British Columbia is instituting a series of temporary financing measures to keep public-private partnership (PPP) projects going in the Northwest Canadian province.
The province aims to make it easier for PPP deals to reach financial close by making public loans available to PPP projects, sharing in their refinancing risk and welcoming a larger proportion of equity in their capital structures.
The measures were outlined in a recent presentation by Partnerships BC, the government-owned PPP implementation body. “We view them as temporary credit measures that take advantage of the province’s credit rating in order to reduce the cost of project finance in these credit markets,” Larry Blain, chief executive officer of Partnerships BC, told InfrastructureInvestor.
We're just facing market realities. To do PPPs, we have to make sure that they are within our affordability
The province has a AAA credit rating and a much lower cost of borrowing than the private sector, thus making it possible for project sponsors to achieve a lower overall cost of capital for their projects if they involve the province in financing.
“We’re just facing market realities. To do PPPs, we have to make sure that they are within our affordability,” Blain said. He added that credit spreads overall are getting better but financing projects remains difficult for many banks – especially for multi-billion dollar PPP deals.
Earlier this year, negotiations stalled over the province’s Port Mann bridge project because banks were unable to syndicate all of the C$2 billion (€1.25 billion; $1.75 billion) of debt required for the concession-based procurement. So the province stepped in and offered to co-lend with the banks on the same terms, providing 49 percent of the debt required, or about C$1.1 billion.
“As it turned out we couldn’t consummate the deal there,” Blain said. The Port Mann highway project eventually proceeded, but as a traditional design-build procurement as opposed to a concession.
The next project in Partnerships BC’s pipeline, the C$300 million Fort St. John Hospital and Residential Care Project, will also benefit from these temporary credit measures. That project, which is expected to reach financial close this month, features a 30-year concession agreement, which, means that its sponsors would face refinancing risks for shorter-lived seven-year debt over the term of the agreement.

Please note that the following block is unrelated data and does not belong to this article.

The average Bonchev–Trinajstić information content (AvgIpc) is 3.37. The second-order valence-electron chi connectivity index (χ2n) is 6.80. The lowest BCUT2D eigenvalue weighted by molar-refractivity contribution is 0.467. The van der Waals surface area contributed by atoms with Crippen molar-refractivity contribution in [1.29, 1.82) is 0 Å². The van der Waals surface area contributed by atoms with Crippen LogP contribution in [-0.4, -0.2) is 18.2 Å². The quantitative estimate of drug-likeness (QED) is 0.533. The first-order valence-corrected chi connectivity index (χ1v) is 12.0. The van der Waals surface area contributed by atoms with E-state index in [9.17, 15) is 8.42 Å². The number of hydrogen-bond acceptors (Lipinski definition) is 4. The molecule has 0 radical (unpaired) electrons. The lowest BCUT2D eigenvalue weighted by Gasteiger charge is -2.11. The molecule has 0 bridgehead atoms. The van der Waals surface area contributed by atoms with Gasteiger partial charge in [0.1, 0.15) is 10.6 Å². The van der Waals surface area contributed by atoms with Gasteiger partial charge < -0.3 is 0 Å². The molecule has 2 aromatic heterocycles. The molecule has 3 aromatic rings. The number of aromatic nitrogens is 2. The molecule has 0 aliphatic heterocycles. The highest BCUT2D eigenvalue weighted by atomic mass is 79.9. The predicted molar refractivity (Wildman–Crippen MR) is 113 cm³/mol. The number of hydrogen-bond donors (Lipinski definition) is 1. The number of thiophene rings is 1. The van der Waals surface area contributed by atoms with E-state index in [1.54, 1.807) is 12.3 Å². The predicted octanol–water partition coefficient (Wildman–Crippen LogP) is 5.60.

The province offered to share some of the refinancing risk, Blain said, but was not able to reach agreement, so it reverted to another temporary credit measure – providing capital to the project directly through so-called “milestone” payments. The payments are periodic grants given to a project by the province over the life of the concession. The Ft. St. John project will feature milestone payments as well as a larger-than-usual equity contribution of 20 percent from the preferred proponent, as opposed to the usual 10 percent, Blain said.
Partnerships BC terms this financing structure “wide equity”, and says it is being considered for other projects currently in procurement. “By doing this, we are increasing probability that we can bring in banks and lenders and meet our affordability constraints,” Blain said.
The goal is to return to a traditional private equity and senior debt capital structure for these kinds of projects, he added.
To date, Partnerships BC has helped implement 30 PPPs under various agreements collectively worth $10 billion. Of that, $4 billion has come from the private sector.